DNP graduates are expected to apply research findings and integrate nursing science into evidence-based practice. To develop your ability to engage in this high level of nursing practice, you will analyze the strengths and weaknesses of a research study over the next several weeks using the concepts presented throughout Weeks 1 through 9 of the course. Your final analysis will be a 5- to 7-page paper in APA format, that includes the following:
1) Write an introduction ending with a purpose statement (e.g. “the purpose of this study is…).
2) Provide a two paragraph overviews of the study.
3) Identify three strengths of the study and support your selection (i.e. why is this a
4) Identify three weaknesses of the study and support your selection (i.e. why is this a
Note: The strengths and weaknesses should be in relation to:
· Data collection
· Statistical analysis
· Results and discussion.
5) Propose changes to improve the quality of the study capitalizing on the strengths and
6) improving on the weaknesses you identified in the study.
7) Summarize the implications for nursing practice.
8) Write a conclusion for your paper
The purpose of the analysis is to help you develop a deeper understanding of the research process, to inspire you to think critically and deeply about research on a specific topic, and to strengthen your ability to integrate research findings into evidence-based nursing practice. This assignment also gives you practice in analyzing the research literature, which will support you when you begin your DNP project.
Due Wednesday October 25, 2017 before midnight!
Writing (5 points): Up to 5 points (20%) may be deducted for grammar and APA style errors.
- Select one of the four research articles cited in this week’s required readings (SEE ATTACHED PDF FILE).
- Review the various quantitative research designs presented in the textbook readings and research articles and discussed in the “Musings: Aligning Research Question and Methodology” media.
- Consider the research design used in your selected article. Ask yourself the following questions. Is the design appropriate for the study? Would a different design provide better results?
Laureate Education, Inc. (Executive Producer). (2011). Research methods for evidence-based practice: Selecting a research topic and developing a hypothesis. Baltimore, MD: Author.
Note: The approximate length of this media piece is 13 minutes.
In this week’s video, Dr. Leiyu Shi discusses the characteristics of a good research hypothesis and details the steps in developing a hypothesis that can be tested through research.
Laureate Education, Inc. (Executive Producer). (2011). Research methods for evidence-based practice: Musings: Aligning research question and methodology. Baltimore, MD: Author.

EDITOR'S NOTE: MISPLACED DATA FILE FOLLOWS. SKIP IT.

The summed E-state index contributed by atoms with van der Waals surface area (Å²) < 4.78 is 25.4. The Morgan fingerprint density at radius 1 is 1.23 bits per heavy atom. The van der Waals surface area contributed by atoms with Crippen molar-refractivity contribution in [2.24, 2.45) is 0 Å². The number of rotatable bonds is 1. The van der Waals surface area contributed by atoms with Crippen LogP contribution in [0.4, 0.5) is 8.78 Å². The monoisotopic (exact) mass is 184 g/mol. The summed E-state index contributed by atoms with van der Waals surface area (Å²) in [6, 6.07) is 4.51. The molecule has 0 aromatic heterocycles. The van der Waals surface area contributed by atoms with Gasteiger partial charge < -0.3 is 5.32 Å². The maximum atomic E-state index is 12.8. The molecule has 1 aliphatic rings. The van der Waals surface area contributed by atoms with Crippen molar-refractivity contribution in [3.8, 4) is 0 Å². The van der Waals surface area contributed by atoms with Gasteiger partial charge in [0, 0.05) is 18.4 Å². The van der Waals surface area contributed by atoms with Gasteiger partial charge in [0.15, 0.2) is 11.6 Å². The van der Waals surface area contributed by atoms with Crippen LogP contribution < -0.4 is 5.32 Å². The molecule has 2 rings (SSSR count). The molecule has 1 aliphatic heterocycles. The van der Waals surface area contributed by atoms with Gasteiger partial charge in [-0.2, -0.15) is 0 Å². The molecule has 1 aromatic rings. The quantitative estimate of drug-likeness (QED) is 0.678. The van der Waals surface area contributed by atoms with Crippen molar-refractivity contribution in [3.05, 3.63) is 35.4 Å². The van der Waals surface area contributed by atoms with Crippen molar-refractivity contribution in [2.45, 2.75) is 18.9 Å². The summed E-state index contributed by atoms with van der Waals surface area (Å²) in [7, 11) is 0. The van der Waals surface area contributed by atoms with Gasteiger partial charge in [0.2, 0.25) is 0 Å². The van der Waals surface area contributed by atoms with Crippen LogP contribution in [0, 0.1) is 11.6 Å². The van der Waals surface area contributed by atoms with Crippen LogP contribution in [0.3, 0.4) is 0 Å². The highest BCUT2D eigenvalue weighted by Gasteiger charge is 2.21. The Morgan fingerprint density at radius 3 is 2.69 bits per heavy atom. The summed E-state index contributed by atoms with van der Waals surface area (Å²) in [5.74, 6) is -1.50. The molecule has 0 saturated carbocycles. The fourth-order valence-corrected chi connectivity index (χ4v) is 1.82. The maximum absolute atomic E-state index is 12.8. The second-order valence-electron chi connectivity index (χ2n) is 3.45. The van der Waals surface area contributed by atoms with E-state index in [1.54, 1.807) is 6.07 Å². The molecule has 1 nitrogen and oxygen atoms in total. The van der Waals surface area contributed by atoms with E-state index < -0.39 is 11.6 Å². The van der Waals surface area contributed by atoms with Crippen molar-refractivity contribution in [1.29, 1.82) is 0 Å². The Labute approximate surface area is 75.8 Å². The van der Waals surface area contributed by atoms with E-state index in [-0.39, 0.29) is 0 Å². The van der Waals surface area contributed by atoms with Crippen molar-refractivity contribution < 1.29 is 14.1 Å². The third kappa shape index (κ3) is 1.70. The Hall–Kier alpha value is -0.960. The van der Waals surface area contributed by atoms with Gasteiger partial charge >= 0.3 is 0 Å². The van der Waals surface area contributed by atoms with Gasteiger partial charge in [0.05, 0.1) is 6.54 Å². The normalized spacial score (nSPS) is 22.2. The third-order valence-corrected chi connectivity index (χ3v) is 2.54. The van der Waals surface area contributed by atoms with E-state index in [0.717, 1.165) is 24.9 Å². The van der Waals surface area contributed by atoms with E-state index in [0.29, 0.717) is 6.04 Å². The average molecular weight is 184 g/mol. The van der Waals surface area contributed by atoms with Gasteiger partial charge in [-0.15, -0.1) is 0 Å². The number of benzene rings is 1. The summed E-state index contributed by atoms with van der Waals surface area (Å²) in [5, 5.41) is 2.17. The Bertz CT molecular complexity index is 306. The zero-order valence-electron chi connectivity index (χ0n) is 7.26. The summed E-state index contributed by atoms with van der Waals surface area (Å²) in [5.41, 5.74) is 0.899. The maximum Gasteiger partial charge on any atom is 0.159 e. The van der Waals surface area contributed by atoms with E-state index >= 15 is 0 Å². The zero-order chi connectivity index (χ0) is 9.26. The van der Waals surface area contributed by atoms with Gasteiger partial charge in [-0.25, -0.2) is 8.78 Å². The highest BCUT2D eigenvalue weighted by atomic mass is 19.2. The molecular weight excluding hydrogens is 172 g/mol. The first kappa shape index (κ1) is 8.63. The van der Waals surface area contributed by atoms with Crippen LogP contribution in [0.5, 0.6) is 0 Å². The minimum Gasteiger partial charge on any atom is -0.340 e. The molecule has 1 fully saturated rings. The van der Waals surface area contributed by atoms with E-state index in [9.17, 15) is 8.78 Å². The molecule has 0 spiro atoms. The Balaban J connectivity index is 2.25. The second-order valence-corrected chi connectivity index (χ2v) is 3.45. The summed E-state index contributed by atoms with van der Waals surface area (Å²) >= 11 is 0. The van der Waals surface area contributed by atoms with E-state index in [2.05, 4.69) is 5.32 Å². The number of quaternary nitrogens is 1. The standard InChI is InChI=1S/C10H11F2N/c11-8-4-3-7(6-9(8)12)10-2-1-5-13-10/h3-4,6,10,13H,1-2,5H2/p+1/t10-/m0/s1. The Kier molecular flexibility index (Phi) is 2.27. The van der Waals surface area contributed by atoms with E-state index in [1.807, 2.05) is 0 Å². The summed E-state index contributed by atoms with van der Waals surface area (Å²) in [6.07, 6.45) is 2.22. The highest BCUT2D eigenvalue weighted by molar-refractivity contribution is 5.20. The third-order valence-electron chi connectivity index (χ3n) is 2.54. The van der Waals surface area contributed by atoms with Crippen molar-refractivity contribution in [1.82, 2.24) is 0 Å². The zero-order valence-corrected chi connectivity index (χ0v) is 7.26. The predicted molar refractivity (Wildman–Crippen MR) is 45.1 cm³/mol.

Note: The approximate length of this media piece is 6 minutes.
This video discusses the importance of having a well-defined research question, which informs the methodology that you use in creating a hypothesis for a research study
Laureate Education. (2011). Important events in clinical research history. Retrieved from http://mym.cdn.laureate-media.com/2dett4d/Walden/CLRA/6100/01/mm/timeline/index.html
This timeline identifies and describes key historical events related to the development of clinical research throughout the ages.
Gray, J.R., Grove, S.K., & Sutherland, S. (2017). Burns and Grove’s the practice of nursing research: Appraisal, synthesis, and generation of evidence (8th ed.). St. Louis, MO: Saunders Elsevier.
Chapter 5 outlines how to identify and develop a research problem statement, purpose, and research questions. The chapter also provides examples of both quantitative and qualitative research topics, problems, and purpose.
This chapter explains the different types of hypotheses and assesses how research variables can be used to formulate research objectives in both quantitative and qualitative studies.
Chapter 10 describes the principles of research design and those foundational concepts that influence the selection of an appropriate quantitative design: causality, bias, manipulation, control, and validity.
This chapter builds on the material presented in Chapter 10 and discusses how to select the most appropriate quantitative research design for addressing a particular research problem.
· Fouquier, K.F. (2011). The concept of motherhood among three generations of African American women. Journal of Nursing Scholarship, 43(2), 145–153.
· (USE THIS ARTICLE FOR THIS ASSIGNMENT)
· Methey, N.A., Davis-Jackson, J., & Stewart, B.J. (2010). Effectiveness of an aspiration risk-reduction protocol. Nursing Research, 59, 18–25.
· Newhouse, R.P., Morlock. L., Pronovost, P., & Breckenridge-Sproat, S. (2011). Rural hospital nursing: Results of a national survey of nurse executives. Journal of Nursing Administration, 41(3), 129–137.
Laureate Education. (2011). Litmus test for a doctoral-level research problem. Baltimore, MD: Author.
Caress, A., Luker, K., & Chalmers, K. (2010). Promoting the health of people with chronic obstructive pulmonary disease: Patients’ and carers’ views. Journal of Clinical Nursing, 19(3–4), 564–573.
Mbeba, M. M., N., Jere, D. L., Kachingwe, S. I., Crittenden, K. S., McCreary, L. L., … Norr, K. F. (2011). Peer group intervention reduces personal HIV risk for Malawian health workers. Journal of Nursing Scholarship, 43(1), 72–81.
Miller, J., Gaboda, D., Nugent, C., Simpson, T., & Cantor, J. (2011). Parental eligibility and enrollment in state children’s health insurance program: The roles of parental health, employment, and family structure. American Journal of Public Health, 101(2), 274–277.